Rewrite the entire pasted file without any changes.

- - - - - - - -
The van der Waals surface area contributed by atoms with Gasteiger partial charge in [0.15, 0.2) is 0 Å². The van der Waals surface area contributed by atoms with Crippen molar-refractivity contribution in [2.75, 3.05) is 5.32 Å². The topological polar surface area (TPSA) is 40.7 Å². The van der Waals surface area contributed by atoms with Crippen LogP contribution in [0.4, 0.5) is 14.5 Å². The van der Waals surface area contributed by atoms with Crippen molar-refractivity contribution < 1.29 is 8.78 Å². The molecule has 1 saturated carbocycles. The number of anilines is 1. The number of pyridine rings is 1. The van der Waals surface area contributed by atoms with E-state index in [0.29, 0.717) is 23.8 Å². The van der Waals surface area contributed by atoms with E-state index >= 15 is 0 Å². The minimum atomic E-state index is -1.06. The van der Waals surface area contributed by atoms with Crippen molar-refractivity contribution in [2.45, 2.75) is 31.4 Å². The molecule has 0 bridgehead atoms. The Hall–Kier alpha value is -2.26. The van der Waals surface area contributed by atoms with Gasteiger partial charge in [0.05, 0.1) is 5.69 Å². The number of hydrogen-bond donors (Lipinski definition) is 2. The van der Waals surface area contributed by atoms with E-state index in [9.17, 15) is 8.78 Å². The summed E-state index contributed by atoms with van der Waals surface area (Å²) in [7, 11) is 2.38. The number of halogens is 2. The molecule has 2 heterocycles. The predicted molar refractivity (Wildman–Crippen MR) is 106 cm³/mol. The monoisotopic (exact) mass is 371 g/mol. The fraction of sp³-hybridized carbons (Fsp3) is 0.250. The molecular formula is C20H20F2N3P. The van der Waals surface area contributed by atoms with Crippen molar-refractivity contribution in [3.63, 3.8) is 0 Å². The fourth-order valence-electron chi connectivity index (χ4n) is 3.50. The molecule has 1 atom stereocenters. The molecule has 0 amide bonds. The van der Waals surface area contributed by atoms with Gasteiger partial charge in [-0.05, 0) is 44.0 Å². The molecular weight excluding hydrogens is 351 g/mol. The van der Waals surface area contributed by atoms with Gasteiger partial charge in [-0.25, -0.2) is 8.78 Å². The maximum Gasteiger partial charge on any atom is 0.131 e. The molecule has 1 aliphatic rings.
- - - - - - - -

The van der Waals surface area contributed by atoms with Gasteiger partial charge in [0.15, 0.2) is 0 Å². The van der Waals surface area contributed by atoms with Crippen molar-refractivity contribution in [2.75, 3.05) is 5.32 Å². The topological polar surface area (TPSA) is 40.7 Å². The van der Waals surface area contributed by atoms with Crippen LogP contribution in [0.4, 0.5) is 14.5 Å². The van der Waals surface area contributed by atoms with Crippen molar-refractivity contribution < 1.29 is 8.78 Å². The molecule has 1 saturated carbocycles. The number of anilines is 1. The number of pyridine rings is 1. The van der Waals surface area contributed by atoms with E-state index in [0.29, 0.717) is 23.8 Å². The van der Waals surface area contributed by atoms with E-state index >= 15 is 0 Å². The minimum atomic E-state index is -1.06. The van der Waals surface area contributed by atoms with Crippen molar-refractivity contribution in [2.45, 2.75) is 31.4 Å². The molecule has 0 bridgehead atoms. The Hall–Kier alpha value is -2.26. The van der Waals surface area contributed by atoms with Gasteiger partial charge in [0.05, 0.1) is 5.69 Å². The number of hydrogen-bond donors (Lipinski definition) is 2. The van der Waals surface area contributed by atoms with E-state index in [9.17, 15) is 8.78 Å². The summed E-state index contributed by atoms with van der Waals surface area (Å²) in [7, 11) is 2.38. The number of halogens is 2. The molecule has 2 heterocycles. The predicted molar refractivity (Wildman–Crippen MR) is 106 cm³/mol. The monoisotopic (exact) mass is 371 g/mol. The fraction of sp³-hybridized carbons (Fsp3) is 0.250. The molecular formula is C20H20F2N3P. The van der Waals surface area contributed by atoms with Crippen molar-refractivity contribution in [3.63, 3.8) is 0 Å². The fourth-order valence-electron chi connectivity index (χ4n) is 3.50. The molecule has 1 atom stereocenters. The molecule has 0 amide bonds. The van der Waals surface area contributed by atoms with Gasteiger partial charge in [-0.05, 0) is 44.0 Å². The molecular weight excluding hydrogens is 351 g/mol. The van der Waals surface area contributed by atoms with Gasteiger partial charge in [-0.25, -0.2) is 8.78 Å². The maximum Gasteiger partial charge on any atom is 0.131 e. The molecule has 1 aliphatic rings.